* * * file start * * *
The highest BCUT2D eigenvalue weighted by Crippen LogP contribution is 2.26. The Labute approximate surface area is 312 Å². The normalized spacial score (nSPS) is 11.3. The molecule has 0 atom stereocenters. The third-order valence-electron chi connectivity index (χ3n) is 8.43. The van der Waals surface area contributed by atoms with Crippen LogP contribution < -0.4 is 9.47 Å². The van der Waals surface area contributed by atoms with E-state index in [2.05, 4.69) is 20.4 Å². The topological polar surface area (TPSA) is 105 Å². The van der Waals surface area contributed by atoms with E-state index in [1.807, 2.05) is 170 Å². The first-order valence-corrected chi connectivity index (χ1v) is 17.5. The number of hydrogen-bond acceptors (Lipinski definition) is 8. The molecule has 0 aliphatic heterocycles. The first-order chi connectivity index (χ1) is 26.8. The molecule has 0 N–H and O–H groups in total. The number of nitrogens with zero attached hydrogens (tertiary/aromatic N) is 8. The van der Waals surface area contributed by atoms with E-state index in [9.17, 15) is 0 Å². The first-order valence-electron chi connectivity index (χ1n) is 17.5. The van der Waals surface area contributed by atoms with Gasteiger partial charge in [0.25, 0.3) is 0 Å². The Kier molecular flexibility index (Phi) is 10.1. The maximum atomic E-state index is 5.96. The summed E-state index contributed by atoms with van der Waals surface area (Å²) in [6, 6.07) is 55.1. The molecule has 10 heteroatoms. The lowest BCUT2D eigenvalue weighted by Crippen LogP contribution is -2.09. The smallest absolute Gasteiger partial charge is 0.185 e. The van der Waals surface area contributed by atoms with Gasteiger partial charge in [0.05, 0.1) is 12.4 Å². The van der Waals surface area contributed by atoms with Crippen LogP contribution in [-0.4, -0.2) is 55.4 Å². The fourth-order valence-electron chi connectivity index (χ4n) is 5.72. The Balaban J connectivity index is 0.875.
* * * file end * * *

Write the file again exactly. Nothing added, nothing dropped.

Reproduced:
The highest BCUT2D eigenvalue weighted by Crippen LogP contribution is 2.26. The Labute approximate surface area is 312 Å². The normalized spacial score (nSPS) is 11.3. The molecule has 0 atom stereocenters. The third-order valence-electron chi connectivity index (χ3n) is 8.43. The van der Waals surface area contributed by atoms with Crippen LogP contribution < -0.4 is 9.47 Å². The van der Waals surface area contributed by atoms with E-state index in [2.05, 4.69) is 20.4 Å². The topological polar surface area (TPSA) is 105 Å². The van der Waals surface area contributed by atoms with E-state index in [1.807, 2.05) is 170 Å². The first-order valence-corrected chi connectivity index (χ1v) is 17.5. The number of hydrogen-bond acceptors (Lipinski definition) is 8. The molecule has 0 aliphatic heterocycles. The first-order chi connectivity index (χ1) is 26.8. The molecule has 0 N–H and O–H groups in total. The number of nitrogens with zero attached hydrogens (tertiary/aromatic N) is 8. The van der Waals surface area contributed by atoms with E-state index in [9.17, 15) is 0 Å². The first-order valence-electron chi connectivity index (χ1n) is 17.5. The van der Waals surface area contributed by atoms with Gasteiger partial charge in [0.25, 0.3) is 0 Å². The Kier molecular flexibility index (Phi) is 10.1. The maximum atomic E-state index is 5.96. The summed E-state index contributed by atoms with van der Waals surface area (Å²) in [6, 6.07) is 55.1. The molecule has 10 heteroatoms. The lowest BCUT2D eigenvalue weighted by Crippen LogP contribution is -2.09. The smallest absolute Gasteiger partial charge is 0.185 e. The van der Waals surface area contributed by atoms with Gasteiger partial charge in [0.05, 0.1) is 12.4 Å². The van der Waals surface area contributed by atoms with Crippen LogP contribution in [-0.4, -0.2) is 55.4 Å². The fourth-order valence-electron chi connectivity index (χ4n) is 5.72. The Balaban J connectivity index is 0.875.